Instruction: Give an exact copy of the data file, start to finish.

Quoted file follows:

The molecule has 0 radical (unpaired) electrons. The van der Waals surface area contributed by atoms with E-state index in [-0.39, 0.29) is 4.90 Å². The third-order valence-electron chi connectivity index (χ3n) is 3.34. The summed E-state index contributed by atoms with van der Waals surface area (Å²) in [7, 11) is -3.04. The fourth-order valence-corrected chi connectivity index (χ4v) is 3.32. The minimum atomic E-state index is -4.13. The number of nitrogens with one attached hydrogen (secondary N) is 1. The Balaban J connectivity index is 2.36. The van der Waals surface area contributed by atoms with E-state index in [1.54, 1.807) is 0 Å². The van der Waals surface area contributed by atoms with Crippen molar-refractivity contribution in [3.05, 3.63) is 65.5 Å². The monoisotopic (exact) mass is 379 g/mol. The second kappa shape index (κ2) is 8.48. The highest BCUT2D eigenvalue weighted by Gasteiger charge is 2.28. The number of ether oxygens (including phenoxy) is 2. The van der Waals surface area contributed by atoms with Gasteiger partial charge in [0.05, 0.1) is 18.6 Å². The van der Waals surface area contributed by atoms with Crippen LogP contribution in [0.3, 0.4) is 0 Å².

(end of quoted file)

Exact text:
The molecule has 0 radical (unpaired) electrons. The van der Waals surface area contributed by atoms with E-state index in [-0.39, 0.29) is 4.90 Å². The third-order valence-electron chi connectivity index (χ3n) is 3.34. The summed E-state index contributed by atoms with van der Waals surface area (Å²) in [7, 11) is -3.04. The fourth-order valence-corrected chi connectivity index (χ4v) is 3.32. The minimum atomic E-state index is -4.13. The number of nitrogens with one attached hydrogen (secondary N) is 1. The Balaban J connectivity index is 2.36. The van der Waals surface area contributed by atoms with E-state index in [1.54, 1.807) is 0 Å². The van der Waals surface area contributed by atoms with Crippen molar-refractivity contribution in [3.05, 3.63) is 65.5 Å². The monoisotopic (exact) mass is 379 g/mol. The second kappa shape index (κ2) is 8.48. The highest BCUT2D eigenvalue weighted by Gasteiger charge is 2.28. The number of ether oxygens (including phenoxy) is 2. The van der Waals surface area contributed by atoms with Gasteiger partial charge in [0.05, 0.1) is 18.6 Å². The van der Waals surface area contributed by atoms with Crippen LogP contribution in [0.3, 0.4) is 0 Å².